Authors: Mary Jackman
Still at my desk, I went online and moved funds out of my personal line of credit to pay last week's wages. The creditors and feds would have to form a line. It's not like we've never been forced to close before. I should have some kind of financial protection in place by now, but I don't.
Last year, an underground main water valve broke, bursting through the foundation's ancient limestone. The foaming water flooded the basement in seconds. If anyone had been in the staff changing room or in the washroom, they would have drowned. Fortunately, it was midnight and the only one left was Abdul, the dishwasher. He was about to leave through the back door when he heard a strange gurgling sound in the stairwell. Nervously, he grabbed the chef's flashlight off the salamander and thrust the light at the sound. I heard the shock was so great he nearly fell in. Instead of stairs, he saw a black well of rising water lapping at his runners.
He went running down to the fire station around the corner. By the time they arrived in their trucks, the water was spilling out through the doors and cascading in rivers along the gutters. The firemen closed off the area and cleared the building, making sure no one was left inside. The emergency hydro task force was called in to disconnect the hydro lines with massive steel cutters. Although I was already half asleep in bed, Rick gave me a blow-by-blow account of the ordeal from his cellphone. Another reason I don't like phones.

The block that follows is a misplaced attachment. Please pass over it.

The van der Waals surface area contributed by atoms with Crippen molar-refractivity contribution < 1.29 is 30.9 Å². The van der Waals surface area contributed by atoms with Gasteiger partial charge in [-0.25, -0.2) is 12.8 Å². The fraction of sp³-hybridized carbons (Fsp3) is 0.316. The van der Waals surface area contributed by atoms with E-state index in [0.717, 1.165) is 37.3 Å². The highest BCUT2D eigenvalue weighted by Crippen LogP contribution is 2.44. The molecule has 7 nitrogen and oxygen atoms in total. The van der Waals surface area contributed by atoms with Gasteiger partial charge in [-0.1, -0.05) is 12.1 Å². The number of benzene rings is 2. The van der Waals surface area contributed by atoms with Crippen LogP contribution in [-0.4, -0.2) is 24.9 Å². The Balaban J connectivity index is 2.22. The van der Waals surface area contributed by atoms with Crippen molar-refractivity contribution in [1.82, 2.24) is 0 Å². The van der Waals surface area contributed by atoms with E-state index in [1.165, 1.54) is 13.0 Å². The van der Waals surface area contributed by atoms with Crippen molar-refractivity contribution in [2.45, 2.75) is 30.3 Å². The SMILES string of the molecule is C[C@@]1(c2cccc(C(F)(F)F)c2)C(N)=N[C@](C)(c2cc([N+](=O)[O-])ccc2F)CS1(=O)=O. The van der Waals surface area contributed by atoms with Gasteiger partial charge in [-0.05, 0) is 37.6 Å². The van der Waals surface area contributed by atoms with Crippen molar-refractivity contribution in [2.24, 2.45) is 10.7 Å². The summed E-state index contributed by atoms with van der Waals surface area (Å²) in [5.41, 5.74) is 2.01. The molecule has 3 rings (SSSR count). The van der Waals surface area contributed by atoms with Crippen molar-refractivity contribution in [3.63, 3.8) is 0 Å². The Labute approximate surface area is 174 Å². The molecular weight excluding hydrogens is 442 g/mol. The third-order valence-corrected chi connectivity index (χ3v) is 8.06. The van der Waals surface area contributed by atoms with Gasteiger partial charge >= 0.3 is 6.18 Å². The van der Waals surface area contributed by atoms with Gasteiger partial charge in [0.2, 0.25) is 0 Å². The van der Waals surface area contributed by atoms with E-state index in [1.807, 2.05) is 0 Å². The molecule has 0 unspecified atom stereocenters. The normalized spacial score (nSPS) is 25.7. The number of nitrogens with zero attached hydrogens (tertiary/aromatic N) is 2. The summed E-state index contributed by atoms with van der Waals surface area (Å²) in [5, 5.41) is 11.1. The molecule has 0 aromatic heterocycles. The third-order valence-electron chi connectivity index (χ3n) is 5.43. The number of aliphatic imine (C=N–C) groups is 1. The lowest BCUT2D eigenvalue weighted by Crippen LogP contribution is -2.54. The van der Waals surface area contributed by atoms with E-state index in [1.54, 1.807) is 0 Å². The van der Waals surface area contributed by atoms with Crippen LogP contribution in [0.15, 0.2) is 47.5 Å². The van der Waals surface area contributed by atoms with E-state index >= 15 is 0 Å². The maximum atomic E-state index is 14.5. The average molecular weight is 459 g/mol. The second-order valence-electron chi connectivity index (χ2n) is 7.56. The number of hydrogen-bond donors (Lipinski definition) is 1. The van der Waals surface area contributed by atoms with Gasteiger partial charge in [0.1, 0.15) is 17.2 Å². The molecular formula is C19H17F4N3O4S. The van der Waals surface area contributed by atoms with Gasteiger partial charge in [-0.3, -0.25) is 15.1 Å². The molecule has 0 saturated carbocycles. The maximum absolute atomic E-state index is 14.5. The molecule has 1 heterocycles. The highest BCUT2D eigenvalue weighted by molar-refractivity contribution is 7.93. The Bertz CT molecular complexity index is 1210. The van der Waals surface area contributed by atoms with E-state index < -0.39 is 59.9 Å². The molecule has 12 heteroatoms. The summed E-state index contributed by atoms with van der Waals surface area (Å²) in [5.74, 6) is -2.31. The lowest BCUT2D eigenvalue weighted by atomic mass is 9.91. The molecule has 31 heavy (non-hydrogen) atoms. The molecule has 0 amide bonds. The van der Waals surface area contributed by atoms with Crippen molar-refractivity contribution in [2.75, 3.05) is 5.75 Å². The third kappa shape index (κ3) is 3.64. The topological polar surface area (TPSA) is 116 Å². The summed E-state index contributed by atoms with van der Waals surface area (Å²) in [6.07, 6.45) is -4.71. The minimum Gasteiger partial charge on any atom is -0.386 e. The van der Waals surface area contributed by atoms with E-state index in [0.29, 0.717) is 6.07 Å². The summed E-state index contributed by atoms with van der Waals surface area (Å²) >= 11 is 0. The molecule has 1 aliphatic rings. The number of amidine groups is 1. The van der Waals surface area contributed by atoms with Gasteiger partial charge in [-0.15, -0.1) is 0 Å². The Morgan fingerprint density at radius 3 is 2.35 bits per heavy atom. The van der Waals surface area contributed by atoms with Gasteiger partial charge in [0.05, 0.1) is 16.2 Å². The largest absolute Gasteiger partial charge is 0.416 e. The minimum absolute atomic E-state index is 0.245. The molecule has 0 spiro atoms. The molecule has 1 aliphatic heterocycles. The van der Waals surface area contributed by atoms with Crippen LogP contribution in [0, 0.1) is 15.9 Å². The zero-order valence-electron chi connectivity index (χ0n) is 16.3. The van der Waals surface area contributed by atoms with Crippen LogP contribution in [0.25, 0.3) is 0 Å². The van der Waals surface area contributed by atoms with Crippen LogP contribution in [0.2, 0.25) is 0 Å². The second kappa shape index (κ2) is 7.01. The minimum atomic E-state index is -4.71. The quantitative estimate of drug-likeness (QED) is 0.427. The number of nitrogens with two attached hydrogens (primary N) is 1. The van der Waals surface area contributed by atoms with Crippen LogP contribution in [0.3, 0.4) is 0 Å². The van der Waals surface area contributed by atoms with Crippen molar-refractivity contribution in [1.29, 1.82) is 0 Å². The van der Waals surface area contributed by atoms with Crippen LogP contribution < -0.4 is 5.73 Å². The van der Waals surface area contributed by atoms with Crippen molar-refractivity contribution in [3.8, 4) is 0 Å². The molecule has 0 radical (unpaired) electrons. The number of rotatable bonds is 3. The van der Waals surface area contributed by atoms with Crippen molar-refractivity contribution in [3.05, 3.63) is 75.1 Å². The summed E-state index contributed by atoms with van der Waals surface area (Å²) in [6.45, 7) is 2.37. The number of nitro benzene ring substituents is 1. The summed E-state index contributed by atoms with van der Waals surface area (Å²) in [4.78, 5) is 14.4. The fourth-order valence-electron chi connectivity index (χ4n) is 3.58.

A year before the great flood, gunshot spray from a drug-bust-turned-street-chase blew out an entire section of the dining-room wall. Good thing it was after midnight. Rick had just ushered the last couple out the front door. Shutting off the main control switch for the restaurant's lights, he left by the side door, stepping out into the cool night air. No sooner had he zipped up his jacket when he heard the bullets ripping through the restaurant behind the closed door.
The repairs to the interior slowed us down for a few days and the patched wall is still noticeable to this day. It's proudly pointed out by our waiters hoping to impress tourists with Toronto's dangerous city nightlife. I've been trying to curb them of this annoying habit. Too many of our employees from the encompassing rural townships are preoccupied with the search for lurid excitement.
I'm happy to close for Hollywood anytime. They pay good money.
money and I get to see a few stars. Many movies have been shot in Walker's Way because it resembles a New Yorkâstyle restaurant. Many years ago, soon after I opened for business, a major American film company used the restaurant for an action movie starring Billy Dee Williams. They set off mini-explosions in a violent re-enactment that ironically blew out the same wall that would be shot up years later.